Plans are afoot to celebrate the 750th Anniversary of the Siege of Kenilworth Castle next year.
Many Kenilworth people will remember the 700th anniversary celebration in the town back in 1966.
Now the Kenilworth History and Archaeology Society is hoping to match it.
The society’s chair Jan Cooper said: “Perhaps we should be preparing to celebrate that extraordinary event now before it is upon us?
“A great spectacle was made of it 50 years ago, which some people will, I am sure, remember and I should be pleased to receive any suggestions as to how we can try to match that.
“In 2011 the late Harry Sunley wrote an excellent booklet entitled ‘The Great Siege of Kenilworth Castle’ which was a local bestseller for several months. The siege was the longest in Medieval England and the attackers never got in - what a castle!”
The main event of the 1966 celebration took place on June 11 at Kenilworth Castle and the Kenilworth Historical Society newsletter reported: “Despite very heavy downpours of rain in the night, by 2pm, when Lord Kenilworth unveiled a plaque marking the occasion, the weather was fine and there was an excellent array of people in costume amid the gaily coloured stalls of the mediaeval fair.
“The attendance was in excess of 7,000 and a fairly handsome profit is expected.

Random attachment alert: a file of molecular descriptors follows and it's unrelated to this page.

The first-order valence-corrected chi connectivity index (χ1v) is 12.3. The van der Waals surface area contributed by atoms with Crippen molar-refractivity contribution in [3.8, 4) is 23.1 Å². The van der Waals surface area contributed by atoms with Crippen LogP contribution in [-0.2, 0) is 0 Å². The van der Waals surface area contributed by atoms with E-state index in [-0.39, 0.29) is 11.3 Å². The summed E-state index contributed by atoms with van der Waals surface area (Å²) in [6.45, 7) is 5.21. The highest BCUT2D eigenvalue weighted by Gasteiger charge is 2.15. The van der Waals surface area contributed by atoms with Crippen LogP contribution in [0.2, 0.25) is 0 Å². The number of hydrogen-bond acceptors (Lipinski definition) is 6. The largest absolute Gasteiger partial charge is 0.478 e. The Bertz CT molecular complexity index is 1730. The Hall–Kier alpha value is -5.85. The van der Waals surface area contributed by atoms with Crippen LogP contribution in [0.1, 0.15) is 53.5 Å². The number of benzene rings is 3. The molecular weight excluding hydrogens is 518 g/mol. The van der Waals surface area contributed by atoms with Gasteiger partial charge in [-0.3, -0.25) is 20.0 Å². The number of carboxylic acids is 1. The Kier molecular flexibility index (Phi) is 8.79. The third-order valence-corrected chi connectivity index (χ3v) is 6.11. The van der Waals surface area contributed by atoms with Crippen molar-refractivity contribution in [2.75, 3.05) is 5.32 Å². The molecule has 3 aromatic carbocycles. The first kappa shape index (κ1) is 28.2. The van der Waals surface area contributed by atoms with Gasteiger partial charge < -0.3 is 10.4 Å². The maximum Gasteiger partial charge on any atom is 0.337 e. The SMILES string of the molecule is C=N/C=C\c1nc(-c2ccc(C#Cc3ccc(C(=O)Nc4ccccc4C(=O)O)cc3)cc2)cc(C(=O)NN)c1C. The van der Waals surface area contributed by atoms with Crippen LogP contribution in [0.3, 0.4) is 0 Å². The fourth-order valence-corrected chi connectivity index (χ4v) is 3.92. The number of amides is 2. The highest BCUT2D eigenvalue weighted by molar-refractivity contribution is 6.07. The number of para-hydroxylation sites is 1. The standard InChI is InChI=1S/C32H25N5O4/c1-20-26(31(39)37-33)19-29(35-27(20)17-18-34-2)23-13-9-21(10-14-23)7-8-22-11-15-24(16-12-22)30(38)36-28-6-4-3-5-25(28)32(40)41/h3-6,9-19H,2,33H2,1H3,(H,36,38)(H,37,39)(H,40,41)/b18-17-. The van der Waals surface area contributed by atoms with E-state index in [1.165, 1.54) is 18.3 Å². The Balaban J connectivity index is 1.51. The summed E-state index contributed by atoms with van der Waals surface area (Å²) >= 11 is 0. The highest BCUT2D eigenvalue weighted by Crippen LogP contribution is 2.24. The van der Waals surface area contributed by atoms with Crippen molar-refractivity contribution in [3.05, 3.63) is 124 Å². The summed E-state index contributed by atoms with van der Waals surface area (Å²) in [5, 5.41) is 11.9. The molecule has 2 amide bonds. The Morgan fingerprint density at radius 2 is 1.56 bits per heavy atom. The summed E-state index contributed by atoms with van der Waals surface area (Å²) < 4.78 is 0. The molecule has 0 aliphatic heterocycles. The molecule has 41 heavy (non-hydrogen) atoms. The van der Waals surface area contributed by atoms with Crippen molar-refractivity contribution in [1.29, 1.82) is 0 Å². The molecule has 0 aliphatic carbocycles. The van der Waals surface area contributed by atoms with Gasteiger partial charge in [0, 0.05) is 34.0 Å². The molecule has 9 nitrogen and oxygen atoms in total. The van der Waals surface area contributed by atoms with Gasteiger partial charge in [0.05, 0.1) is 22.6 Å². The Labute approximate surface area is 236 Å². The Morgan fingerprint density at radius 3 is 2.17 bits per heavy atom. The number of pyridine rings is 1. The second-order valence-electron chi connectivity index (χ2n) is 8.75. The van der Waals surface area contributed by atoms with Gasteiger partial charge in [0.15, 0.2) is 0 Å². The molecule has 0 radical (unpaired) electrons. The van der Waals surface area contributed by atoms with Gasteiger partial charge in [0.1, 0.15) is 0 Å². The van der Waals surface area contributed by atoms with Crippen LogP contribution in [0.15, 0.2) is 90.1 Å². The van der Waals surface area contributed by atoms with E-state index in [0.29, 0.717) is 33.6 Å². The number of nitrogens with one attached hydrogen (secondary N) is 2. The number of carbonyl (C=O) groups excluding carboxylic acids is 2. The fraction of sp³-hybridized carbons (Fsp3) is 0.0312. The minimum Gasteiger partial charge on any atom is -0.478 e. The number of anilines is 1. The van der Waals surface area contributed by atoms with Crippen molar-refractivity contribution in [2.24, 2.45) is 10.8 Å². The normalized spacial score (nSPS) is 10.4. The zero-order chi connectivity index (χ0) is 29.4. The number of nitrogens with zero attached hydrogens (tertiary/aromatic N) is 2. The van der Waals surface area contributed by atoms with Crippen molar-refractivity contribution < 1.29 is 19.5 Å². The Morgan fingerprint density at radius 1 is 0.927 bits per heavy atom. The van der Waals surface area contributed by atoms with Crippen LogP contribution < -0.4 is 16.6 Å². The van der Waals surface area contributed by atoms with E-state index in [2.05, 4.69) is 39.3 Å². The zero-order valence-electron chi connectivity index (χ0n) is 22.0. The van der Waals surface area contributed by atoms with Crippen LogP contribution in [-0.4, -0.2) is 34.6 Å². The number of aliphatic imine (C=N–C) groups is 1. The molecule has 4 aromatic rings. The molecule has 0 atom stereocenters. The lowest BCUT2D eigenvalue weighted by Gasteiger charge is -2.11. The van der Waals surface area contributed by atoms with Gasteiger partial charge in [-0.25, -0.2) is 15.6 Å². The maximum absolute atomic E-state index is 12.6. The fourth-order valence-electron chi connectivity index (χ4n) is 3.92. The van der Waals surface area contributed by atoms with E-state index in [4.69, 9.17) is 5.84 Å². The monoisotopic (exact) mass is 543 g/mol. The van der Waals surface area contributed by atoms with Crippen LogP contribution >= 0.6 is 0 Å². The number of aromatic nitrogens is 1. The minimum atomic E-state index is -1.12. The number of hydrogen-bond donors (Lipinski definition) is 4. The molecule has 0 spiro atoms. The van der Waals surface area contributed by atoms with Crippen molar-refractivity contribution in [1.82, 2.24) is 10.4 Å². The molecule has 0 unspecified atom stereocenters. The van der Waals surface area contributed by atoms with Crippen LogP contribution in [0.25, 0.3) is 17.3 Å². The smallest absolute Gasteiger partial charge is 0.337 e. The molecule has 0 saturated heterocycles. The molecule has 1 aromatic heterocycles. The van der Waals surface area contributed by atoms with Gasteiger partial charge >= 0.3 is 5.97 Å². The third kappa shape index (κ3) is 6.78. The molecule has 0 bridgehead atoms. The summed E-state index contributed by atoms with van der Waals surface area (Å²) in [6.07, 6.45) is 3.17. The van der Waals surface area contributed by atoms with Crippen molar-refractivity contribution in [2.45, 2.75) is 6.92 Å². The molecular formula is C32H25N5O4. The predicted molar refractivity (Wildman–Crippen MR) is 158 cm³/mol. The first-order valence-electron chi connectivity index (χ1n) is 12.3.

“The major events – the mediaeval entertainment, demonstrations of fencing and archery, the duel between the cannon and an armoured car and tilting the quintain – all went according to schedule. The tug-of-war had to be delayed whilst the rope was located – some bright spark had pushed it into the muddy stream.”
The commemoration also included a lecture, a radio broadcast and an exhibition in the castle gatehouse.
The lecture given by Dr C H Knowles, MA, at Kenilworth Grammar School on May 4 was well-attended. His subject “The Dictum of Kenilworth and the end of the Barons’ War” dealt with the events leading up to the siege of the erstwhile followers of Simon de Montfort, under Henry de Hastings, in Kenilworth Castle, the siege itself and the dictum enacted by a Parliamentary Committee sitting at Kenilworth during the period of the siege.
King Henry III’s forces, with siege artillery, besieged the castle in June 1266, but in spite of all their efforts, the garrison held out until December, when an epidemic forced them to surrender.
If anyone has any ideas for next year’s celebration contact Jan Cooper on 07971 549963.